In the last couple of weeks my extraversion muscle has been stretched to its limit. It’s interesting to notice our own limits. I am now revelling in complete isolation. My partner is off cycling and I’m alone, completely alone and with few demands on my time and energy. It’s rejuvenating. It won’t last either. Soon I will crave the company of others, the warmth of real human bodies and people I can touch and relate to in a different way to how I reach out here on the internet.
I’m conscious of this rythym, this ebb and flow of being with, and being away from, people. A friend said to me recently that, given my need to be alone to recuperate, it’s an odd choice to be a facilitator, to put myself in front of groups of people. The thing is, I love it. I love being with groups, in front of groups, performing, being challenged, meeting people, seeing their delight, their anxiety turn to engagement, and sometimes, even joy. My personal aim is to bring more joy to my work, for myself and others.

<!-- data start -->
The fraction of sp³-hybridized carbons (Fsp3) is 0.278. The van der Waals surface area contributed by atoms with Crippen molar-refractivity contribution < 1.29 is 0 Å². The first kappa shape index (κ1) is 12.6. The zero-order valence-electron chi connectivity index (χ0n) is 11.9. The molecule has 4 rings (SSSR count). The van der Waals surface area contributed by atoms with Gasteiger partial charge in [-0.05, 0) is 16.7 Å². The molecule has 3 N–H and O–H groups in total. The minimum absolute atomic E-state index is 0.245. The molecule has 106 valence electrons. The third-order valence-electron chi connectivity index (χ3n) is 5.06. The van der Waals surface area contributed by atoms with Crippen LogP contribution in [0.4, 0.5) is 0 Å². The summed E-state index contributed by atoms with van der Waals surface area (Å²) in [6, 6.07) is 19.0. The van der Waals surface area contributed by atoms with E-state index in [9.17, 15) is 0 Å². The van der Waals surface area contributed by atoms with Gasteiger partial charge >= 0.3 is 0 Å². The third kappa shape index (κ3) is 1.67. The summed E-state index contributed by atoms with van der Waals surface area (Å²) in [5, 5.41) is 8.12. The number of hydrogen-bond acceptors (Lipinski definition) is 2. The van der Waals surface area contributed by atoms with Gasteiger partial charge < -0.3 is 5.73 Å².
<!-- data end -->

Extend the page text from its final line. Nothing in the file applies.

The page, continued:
It takes a long time to know yourself well, to know your limits, your strengths, the buttons that activate sometimes outrageous responses. We’re all still learning this together, right? In moments of doubt, I tell myself I know how to do this. It helps.
It also helps to have perspective. To know what really matters and what’s really important. In the build up to a big event, in the moment of standing in front of a hundred or so people, it can appear that this is what’s really important, that the world might actually stop if I stuff this up. It won’t. The world will hardly notice. In fact, many of the people in the room will hardly notice. That’s humbling. That’s perspective.
Like you, I’ll do my best. Sometimes my best is better than even I imagined. Sometimes it’s just good enough. Sometimes it’s not good at all. Surprise! We’re human. We’re vulnerable, we’re fallible, we’re inconsistent, we have emotions.
And then there are friends. When the work fades away to just a memory of just another event, the friends we’ve made along the journey remain. Now that’s joy.